I should have loved this stage. 4 hours in at Haldon Forest, a mountain biking forest with endless trails and single track. But just before dinner, my stomach decided to hate me. I felt awful so I had no choice but to sit out for as much of the stage possible and try and recover for tomorrow. If we’d had a team of 6, this wouldn’t have been such an issue, but it meant the rest of the team had to spend the whole 4 hours on the bikes.
Again, Katie ran the sprint start to collect the briefing pack. A quick look through the checkpoints and maps, we worked out one of the shortest/ quickest routes and whilst they got cracking on that I stayed back to work out the next routes. Our challenge was to estimate the time it would take for each route, which is pretty hard when you only have a map to look at – working out distance and change in elevation gain/ loss and based on an average cycle pace. But the team did a cracking job. I couldn’t appreciate how hard it was until I subbed (due to the rules of the stage) to take one of the routes. The terrain was challenging and the checkpoints weren’t obvious. The views however over Dartmoor were worth it! And, we finished the stage with 20 mins to spare, giving us additional points and having collected all checkpoints required within 20% margin of estimated times for each route. GO TEAM! We had finally moved ourselves back up the leader board!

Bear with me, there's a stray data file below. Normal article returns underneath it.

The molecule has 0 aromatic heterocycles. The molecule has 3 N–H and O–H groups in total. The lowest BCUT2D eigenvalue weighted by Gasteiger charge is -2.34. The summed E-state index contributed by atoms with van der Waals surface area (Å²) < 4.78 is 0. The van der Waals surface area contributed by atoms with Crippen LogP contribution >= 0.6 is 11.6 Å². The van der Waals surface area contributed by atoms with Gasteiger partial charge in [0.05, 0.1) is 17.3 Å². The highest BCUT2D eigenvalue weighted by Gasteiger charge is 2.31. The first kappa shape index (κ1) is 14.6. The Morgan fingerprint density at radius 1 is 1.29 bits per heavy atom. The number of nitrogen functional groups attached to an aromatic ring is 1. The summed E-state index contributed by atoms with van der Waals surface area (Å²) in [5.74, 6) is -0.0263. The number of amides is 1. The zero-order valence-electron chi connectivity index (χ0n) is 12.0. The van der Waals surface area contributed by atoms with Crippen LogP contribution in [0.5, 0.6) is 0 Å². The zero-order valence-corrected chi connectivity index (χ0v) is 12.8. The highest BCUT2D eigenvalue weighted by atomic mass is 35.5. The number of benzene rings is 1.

Stage Five: OUR CAPTAIN HAS BEEN KIDNAPPED!! – “That got me right in the heart!”
The 6.30am start hurt. None of us knew how we were going to get through the day and the car journey was exceptionally quiet.
Stage 5 started out with a mass meeting of all teams to be told our Captain’s (Jen) had been kidnapped! We were to make our way to the start location where would then have to locate her using an 8 point grid reference. The sprint was a brutal downhill and back up start. We knew everyone would have the same grid reference, so ditched the map and got to running, following the crowd! Locating Jen, we then opened the brief and discovered we were drug barons for the stage and needed to collect our drugs and deliver them. This stage was all 100% running. Have I yet mentioned I hate running?
We split the team based on fastest runners, who would then run to the furthest points, identifying times in which we all had to check in at different points. This plan worked fantastic, until Jen pulled her Achilles Heel (and later went on to electrocute herself on a fence – hilarity ensued) in one of the sticky-muddy- bogs, which turned our run into a walk. However we had still worked out the timings which meant we were still on par to complete without being penalised. This actually played in our favour – we finished the stage 30 mins early, which meant additional bonus points and no penalties trying to go for extra points elsewhere. A massive thank you to team 46 for pulling me out of the mud at one point!
Stage Six: Oh. My. Goodness. FINAL STAGE!!! “Please! Hold my hand”